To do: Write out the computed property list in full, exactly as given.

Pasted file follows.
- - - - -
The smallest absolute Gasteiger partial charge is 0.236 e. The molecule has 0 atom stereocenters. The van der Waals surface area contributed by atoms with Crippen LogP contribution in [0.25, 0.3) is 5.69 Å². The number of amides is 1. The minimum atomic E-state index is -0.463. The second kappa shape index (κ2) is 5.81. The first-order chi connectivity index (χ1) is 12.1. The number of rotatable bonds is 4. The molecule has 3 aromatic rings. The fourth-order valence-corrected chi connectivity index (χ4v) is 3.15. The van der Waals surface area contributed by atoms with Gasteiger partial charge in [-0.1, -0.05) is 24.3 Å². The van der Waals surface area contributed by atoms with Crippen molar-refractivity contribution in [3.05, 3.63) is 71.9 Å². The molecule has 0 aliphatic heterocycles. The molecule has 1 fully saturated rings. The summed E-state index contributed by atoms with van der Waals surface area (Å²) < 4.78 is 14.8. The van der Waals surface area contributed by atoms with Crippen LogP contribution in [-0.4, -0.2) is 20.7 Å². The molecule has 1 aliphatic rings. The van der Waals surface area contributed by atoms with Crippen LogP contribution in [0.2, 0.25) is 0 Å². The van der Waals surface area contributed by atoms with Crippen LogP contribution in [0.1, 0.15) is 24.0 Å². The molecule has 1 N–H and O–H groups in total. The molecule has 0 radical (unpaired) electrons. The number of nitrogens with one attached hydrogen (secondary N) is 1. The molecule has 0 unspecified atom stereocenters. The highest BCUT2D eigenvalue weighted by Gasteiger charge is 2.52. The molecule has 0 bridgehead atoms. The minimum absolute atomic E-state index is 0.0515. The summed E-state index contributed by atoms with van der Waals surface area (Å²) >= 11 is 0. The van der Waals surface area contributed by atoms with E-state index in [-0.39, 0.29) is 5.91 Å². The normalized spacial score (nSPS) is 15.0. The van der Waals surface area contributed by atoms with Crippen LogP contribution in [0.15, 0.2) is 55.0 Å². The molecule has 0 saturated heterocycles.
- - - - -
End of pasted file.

The smallest absolute Gasteiger partial charge is 0.236 e. The molecule has 0 atom stereocenters. The van der Waals surface area contributed by atoms with Crippen LogP contribution in [0.25, 0.3) is 5.69 Å². The number of amides is 1. The minimum atomic E-state index is -0.463. The second kappa shape index (κ2) is 5.81. The first-order chi connectivity index (χ1) is 12.1. The number of rotatable bonds is 4. The molecule has 3 aromatic rings. The fourth-order valence-corrected chi connectivity index (χ4v) is 3.15. The van der Waals surface area contributed by atoms with Gasteiger partial charge in [-0.1, -0.05) is 24.3 Å². The van der Waals surface area contributed by atoms with Crippen molar-refractivity contribution in [3.05, 3.63) is 71.9 Å². The molecule has 0 aliphatic heterocycles. The molecule has 1 fully saturated rings. The summed E-state index contributed by atoms with van der Waals surface area (Å²) < 4.78 is 14.8. The van der Waals surface area contributed by atoms with Crippen LogP contribution in [-0.4, -0.2) is 20.7 Å². The molecule has 1 aliphatic rings. The van der Waals surface area contributed by atoms with Crippen LogP contribution in [0.2, 0.25) is 0 Å². The van der Waals surface area contributed by atoms with Crippen LogP contribution in [0.1, 0.15) is 24.0 Å². The molecule has 1 N–H and O–H groups in total. The molecule has 0 radical (unpaired) electrons. The number of nitrogens with one attached hydrogen (secondary N) is 1. The molecule has 0 unspecified atom stereocenters. The highest BCUT2D eigenvalue weighted by Gasteiger charge is 2.52. The molecule has 0 bridgehead atoms. The minimum absolute atomic E-state index is 0.0515. The summed E-state index contributed by atoms with van der Waals surface area (Å²) >= 11 is 0. The van der Waals surface area contributed by atoms with E-state index in [-0.39, 0.29) is 5.91 Å². The normalized spacial score (nSPS) is 15.0. The van der Waals surface area contributed by atoms with Crippen LogP contribution in [0.15, 0.2) is 55.0 Å². The molecule has 0 saturated heterocycles.